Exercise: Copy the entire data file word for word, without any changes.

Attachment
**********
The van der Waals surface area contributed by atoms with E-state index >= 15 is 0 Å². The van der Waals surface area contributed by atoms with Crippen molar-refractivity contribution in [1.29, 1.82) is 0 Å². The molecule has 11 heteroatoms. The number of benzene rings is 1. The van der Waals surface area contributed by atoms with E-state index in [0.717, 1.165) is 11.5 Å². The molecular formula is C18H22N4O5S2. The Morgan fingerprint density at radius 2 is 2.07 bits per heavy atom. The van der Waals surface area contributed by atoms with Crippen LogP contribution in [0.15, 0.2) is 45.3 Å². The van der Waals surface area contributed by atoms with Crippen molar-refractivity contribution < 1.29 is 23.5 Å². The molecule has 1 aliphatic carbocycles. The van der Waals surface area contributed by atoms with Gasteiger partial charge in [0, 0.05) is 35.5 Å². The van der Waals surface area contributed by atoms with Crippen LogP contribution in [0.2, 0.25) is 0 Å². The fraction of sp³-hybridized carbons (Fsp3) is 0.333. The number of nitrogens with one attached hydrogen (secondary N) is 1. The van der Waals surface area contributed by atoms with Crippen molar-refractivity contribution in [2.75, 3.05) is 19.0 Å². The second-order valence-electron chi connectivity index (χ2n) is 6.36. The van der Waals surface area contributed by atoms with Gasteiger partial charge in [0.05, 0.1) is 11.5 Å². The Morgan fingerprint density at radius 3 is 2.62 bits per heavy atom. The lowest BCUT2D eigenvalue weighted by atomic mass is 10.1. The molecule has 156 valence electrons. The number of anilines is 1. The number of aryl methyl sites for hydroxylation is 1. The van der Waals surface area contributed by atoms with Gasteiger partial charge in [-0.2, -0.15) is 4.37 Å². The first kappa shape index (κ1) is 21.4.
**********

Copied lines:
The van der Waals surface area contributed by atoms with E-state index >= 15 is 0 Å². The van der Waals surface area contributed by atoms with Crippen molar-refractivity contribution in [1.29, 1.82) is 0 Å². The molecule has 11 heteroatoms. The number of benzene rings is 1. The van der Waals surface area contributed by atoms with E-state index in [0.717, 1.165) is 11.5 Å². The molecular formula is C18H22N4O5S2. The Morgan fingerprint density at radius 2 is 2.07 bits per heavy atom. The van der Waals surface area contributed by atoms with Crippen LogP contribution in [0.15, 0.2) is 45.3 Å². The van der Waals surface area contributed by atoms with Crippen molar-refractivity contribution < 1.29 is 23.5 Å². The molecule has 1 aliphatic carbocycles. The van der Waals surface area contributed by atoms with Gasteiger partial charge in [0, 0.05) is 35.5 Å². The van der Waals surface area contributed by atoms with Crippen LogP contribution in [0.2, 0.25) is 0 Å². The fraction of sp³-hybridized carbons (Fsp3) is 0.333. The number of nitrogens with one attached hydrogen (secondary N) is 1. The van der Waals surface area contributed by atoms with Crippen molar-refractivity contribution in [2.75, 3.05) is 19.0 Å². The second-order valence-electron chi connectivity index (χ2n) is 6.36. The van der Waals surface area contributed by atoms with Gasteiger partial charge in [0.05, 0.1) is 11.5 Å². The Morgan fingerprint density at radius 3 is 2.62 bits per heavy atom. The lowest BCUT2D eigenvalue weighted by atomic mass is 10.1. The molecule has 156 valence electrons. The number of anilines is 1. The number of aryl methyl sites for hydroxylation is 1. The van der Waals surface area contributed by atoms with Gasteiger partial charge in [-0.2, -0.15) is 4.37 Å². The first kappa shape index (κ1) is 21.4.